Mr. Scholl does not go out of his way to read his reviews, but when he does see them, he prefers not to be told how beautiful his voice is. "What they always mean by that is that it's only beautiful," he explains. And yes, that can be a problem. All the same, if Decca had not already squandered the label "The Beautiful Voice" on an album of Renee Fleming's, Mr. Scholl would be the born candidate for the niche.

The instrumental arrangements of "Poor Wayfaring Stranger" overemphasize this virtue, pouring honey on interpretations that are already too sweet. True, in one or two numbers, Mr. Scholl injects a little gristle by splitting dialogue passages between his high singing voice and a gravelly baritone, but the effect misfires: Like a filament that only glows at white heat, his lower register is dull and gray. Nor did his recent recital (a suite of generally mournful, occasionally mildly erotic songs of mostly Elizabethan provenance, accompanied by the lutanist Karl-Ernst Schroder, discreet to a fault) reveal any of the liveliness that comes across in conversation. What registers most of all is an appealing gentleness and generosity, without a hint of the dramatic.

Nevertheless, in an age that has seen exclusive contracts of classical-recording artists go up in collective smoke, Decca continues to bank on Mr. Scholl. Beauty at Mr. Scholl's level is among the most precious of commodities. And there's the excitement he has generated as a singing actor. Mr. Scholl's operatic debut, at Glyndebourne Festival, in 1998, as Bertarido in Handel's "Rodelinda," was widely regarded as a triumph.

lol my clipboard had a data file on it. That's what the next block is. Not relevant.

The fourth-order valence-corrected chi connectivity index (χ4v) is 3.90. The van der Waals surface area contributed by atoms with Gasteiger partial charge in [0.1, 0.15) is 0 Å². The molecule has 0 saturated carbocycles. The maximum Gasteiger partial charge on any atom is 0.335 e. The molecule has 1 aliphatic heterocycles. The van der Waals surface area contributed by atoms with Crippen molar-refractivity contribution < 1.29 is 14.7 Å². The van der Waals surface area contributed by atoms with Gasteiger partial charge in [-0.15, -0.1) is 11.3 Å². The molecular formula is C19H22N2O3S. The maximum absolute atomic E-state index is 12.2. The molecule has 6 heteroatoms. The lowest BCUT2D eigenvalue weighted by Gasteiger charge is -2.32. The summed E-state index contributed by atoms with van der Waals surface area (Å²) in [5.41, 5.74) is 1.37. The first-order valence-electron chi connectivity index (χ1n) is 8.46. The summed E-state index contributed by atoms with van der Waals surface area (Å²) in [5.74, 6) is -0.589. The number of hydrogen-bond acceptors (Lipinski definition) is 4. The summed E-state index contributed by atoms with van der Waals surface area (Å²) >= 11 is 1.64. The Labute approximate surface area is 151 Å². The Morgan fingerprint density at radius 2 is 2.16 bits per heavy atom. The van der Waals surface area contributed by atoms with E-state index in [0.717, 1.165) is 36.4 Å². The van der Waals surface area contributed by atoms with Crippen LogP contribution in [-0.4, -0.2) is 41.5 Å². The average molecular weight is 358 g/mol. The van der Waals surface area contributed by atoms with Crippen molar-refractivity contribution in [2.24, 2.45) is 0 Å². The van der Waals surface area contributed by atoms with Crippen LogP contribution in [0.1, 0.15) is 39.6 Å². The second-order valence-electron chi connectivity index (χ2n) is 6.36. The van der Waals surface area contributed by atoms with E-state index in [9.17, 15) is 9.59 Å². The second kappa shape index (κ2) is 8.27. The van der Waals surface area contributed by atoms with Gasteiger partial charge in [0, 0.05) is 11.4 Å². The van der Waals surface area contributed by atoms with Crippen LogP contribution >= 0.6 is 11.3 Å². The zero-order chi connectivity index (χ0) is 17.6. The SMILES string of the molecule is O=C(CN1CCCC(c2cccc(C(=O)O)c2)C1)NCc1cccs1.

Offered Britten's Oberon, however, a part much coveted by his modern countertenor brethren, Mr. Scholl had to turn it down, realizing that the 20th-century idiom would take him more time than he had to absorb it. He hopes to catch up, and it will be a fine thing when he does. Meanwhile, next year, in Copenhagen, he assays the title role in Handel's "Julius Caesar," only his second operatic assignment. And a future recording project, from Decca, has him teamed up with the incandescent Cecilia Bartoli, who can strike sparks from a stone. Opera could be just the ticket to make Mr. Scholl catch fire - and to make a modern of him.

Matthew Gurewitsch, The Wall Street Journal (20 November 2001, p.A16 - Copyright Dow Jones & Company, 2001)